LOUISVILLE Just as the Co-Immunity Project began its first phase to test Louisville healthcare workers for COVID-19 and antibodies from the disease that may signal a level of immunity, the groundbreaking initiative received an infusion of funding that enabled it to build its infrastructure and scale up quickly.
The Jewish Heritage Fund for Excellence provided a grant of $750,000 to the Co-Immunity Project — a collaboration between the University of Louisville Christina Lee Brown Envirome Institute and the Louisville Healthcare CEO Council with Louisville’s three major health systems, Baptist Health, Norton Healthcare, and UofL Health. The innovative project, announced in mid-April, identified where the virus was found in a given community, how strong it was, and how it was moving geographically
Phase I focused on Louisville’s health care community and began its comprehensive coronavirus and antibody testing for health careworkers with the Louisville health systems the week of May 4. All testing was conducted at the individual hospitals.
The early funding from the JHFE, along with additional donations, meant researchers with the initiative didn’t lose valuable time in getting underway, said UofL Vice President for University Advancement Brad Shafer. “Time is of the essence with COVID-19, and this investment from JHFE, a consistent and integral partner of UofL, enabled the university, the Louisville Healthcare CEO Council, and our health care partners to initiate this important work without delay,” Shafer said.
“The Co-Immunity Project is a critically important study that will help researchers develop an understanding of this virus and its prevalence in our community,” said JHFE Board Chair Linda Schuster. “As scientists around the world focus on developing effective treatments and ultimately a vaccine, it is more important than ever for the public and private sectors to work together to support this vital work.”
The Co-Immunity Project’s goal is to develop a real-time picture of the virus so decision makers can reopen Kentucky facilities safely and keep the public protected from a second wave of COVID-19. Beyond currently available diagnostic tests, the project also leverages cutting-edge antibody testing available at UofL to determine how much immunity was generated by such exposure, and to identify those with the best immune responses as donors of high-quality plasma for treating patients with advanced COVID-19.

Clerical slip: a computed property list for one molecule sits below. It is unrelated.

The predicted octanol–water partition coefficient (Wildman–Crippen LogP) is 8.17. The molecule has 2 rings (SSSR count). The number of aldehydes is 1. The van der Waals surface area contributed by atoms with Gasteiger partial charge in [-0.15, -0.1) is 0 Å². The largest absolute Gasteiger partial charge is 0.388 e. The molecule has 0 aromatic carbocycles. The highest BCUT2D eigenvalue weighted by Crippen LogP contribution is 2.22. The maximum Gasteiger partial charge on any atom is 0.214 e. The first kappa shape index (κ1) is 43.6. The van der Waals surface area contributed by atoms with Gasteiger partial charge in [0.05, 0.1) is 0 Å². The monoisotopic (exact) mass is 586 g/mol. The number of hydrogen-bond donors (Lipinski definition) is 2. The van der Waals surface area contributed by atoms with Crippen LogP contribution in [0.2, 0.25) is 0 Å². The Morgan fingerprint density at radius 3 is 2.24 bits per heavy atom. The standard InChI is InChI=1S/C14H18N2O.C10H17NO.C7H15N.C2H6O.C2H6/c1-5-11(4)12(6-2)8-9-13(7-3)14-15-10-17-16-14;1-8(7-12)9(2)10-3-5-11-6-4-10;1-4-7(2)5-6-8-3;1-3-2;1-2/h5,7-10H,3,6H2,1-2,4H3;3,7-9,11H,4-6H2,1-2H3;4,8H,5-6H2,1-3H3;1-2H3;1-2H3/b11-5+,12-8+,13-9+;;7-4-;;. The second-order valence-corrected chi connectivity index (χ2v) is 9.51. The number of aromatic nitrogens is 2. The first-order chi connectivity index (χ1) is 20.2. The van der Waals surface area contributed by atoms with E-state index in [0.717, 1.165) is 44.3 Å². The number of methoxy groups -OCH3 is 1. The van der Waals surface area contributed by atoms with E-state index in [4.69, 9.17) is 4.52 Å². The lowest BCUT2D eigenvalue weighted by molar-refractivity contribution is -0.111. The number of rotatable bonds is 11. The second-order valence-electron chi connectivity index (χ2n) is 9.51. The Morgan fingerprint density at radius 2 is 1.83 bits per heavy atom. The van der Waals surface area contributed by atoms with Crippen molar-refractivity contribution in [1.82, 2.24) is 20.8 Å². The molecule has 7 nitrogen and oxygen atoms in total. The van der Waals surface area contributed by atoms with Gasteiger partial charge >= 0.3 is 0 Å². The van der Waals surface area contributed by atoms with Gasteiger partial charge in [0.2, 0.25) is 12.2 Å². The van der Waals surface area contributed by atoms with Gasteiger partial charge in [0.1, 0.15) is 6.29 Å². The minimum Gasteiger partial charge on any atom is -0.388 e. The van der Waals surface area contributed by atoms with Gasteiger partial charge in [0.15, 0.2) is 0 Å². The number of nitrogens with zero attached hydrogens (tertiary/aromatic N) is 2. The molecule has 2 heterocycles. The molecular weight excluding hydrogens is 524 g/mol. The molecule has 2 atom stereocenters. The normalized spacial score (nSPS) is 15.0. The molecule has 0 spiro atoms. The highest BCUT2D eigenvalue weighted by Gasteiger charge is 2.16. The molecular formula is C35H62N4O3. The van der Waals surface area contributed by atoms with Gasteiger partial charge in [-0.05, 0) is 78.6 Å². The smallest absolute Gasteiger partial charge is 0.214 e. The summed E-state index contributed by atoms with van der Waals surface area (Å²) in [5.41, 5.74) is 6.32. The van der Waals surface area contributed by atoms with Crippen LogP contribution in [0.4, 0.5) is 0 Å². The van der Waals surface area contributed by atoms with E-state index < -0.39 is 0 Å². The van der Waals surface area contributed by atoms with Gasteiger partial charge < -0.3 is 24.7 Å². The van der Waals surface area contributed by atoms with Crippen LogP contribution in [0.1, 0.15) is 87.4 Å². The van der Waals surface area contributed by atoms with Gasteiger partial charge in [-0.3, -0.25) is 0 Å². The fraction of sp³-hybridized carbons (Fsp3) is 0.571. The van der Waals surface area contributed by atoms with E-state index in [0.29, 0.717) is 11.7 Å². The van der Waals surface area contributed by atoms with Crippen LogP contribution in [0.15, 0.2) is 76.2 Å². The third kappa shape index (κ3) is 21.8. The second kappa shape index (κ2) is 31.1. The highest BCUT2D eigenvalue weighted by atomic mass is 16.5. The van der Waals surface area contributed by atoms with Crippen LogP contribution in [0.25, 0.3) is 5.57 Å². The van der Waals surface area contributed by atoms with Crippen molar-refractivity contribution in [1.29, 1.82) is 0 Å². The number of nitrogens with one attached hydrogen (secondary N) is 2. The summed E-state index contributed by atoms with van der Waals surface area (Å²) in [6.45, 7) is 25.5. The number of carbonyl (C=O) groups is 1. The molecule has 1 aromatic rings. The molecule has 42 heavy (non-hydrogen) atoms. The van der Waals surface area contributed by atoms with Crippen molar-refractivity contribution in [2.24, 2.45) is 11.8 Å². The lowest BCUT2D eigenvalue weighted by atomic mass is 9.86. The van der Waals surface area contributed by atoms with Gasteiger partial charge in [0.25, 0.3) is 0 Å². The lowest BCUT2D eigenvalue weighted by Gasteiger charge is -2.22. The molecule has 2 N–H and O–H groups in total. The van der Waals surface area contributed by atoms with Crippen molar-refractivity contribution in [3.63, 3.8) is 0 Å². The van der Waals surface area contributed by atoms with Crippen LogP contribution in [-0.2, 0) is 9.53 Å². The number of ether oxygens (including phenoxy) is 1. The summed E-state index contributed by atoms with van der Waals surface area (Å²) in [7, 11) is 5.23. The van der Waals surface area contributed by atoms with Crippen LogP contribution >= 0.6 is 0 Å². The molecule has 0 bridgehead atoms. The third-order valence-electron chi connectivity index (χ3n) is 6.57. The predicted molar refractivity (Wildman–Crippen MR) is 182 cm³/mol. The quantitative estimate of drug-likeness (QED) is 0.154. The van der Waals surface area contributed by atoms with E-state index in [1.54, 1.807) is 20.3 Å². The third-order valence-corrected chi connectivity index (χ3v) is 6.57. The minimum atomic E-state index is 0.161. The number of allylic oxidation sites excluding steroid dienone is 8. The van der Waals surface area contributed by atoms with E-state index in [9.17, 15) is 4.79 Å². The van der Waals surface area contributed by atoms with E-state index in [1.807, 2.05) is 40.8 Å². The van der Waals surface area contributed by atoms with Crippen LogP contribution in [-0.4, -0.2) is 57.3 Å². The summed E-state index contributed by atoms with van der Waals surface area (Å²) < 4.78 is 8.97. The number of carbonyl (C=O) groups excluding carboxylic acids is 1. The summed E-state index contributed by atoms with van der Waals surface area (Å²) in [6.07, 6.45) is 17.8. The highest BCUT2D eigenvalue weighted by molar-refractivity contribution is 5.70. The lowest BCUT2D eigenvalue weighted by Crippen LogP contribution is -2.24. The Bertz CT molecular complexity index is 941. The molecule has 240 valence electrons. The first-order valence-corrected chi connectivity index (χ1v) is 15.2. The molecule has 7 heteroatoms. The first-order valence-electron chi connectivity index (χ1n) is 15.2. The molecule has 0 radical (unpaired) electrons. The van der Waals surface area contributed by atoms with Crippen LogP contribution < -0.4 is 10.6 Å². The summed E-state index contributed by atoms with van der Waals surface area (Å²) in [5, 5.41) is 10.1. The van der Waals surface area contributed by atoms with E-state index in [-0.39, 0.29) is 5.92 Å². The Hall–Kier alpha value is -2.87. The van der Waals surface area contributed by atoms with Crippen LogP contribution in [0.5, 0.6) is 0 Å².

The three-step antibody testing to understand and make use of patient immunity runs through the UofL Center for Predictive Medicine for Biodefense and Emerging Infectious Diseases (CPM), which established a high-throughput, real-time assay for antibodies from SARS-CoV-2, the coronavirus variant that causes COVID-19. This comprehensive testing program identifies people with antibodies, their levels and quality, and tracks the evolution of the participants’ immunity. The CPM utilizes its Regional Biocontainment Laboratory, one of just 12 such facilities in the United States and the only one in Kentucky, to test for the neutralizing activity of the antibodies.
Scientists from across the globe will have access to the resulting anonymized data for future study on the effectiveness of antibody therapy. The data also may be used to better identify individuals who are better able to fight off the coronavirus and may have immunity from contracting the disease so decision-makers can reopen facilities safely and keep the public protected from a second wave of COVID-19.
Following Phase I testing of Louisville hospital workers, the next phases will expand testing to workers in long-term care facilities, and then to the general public. Participants can help in this crucial work by registering at co-immunityproject.com.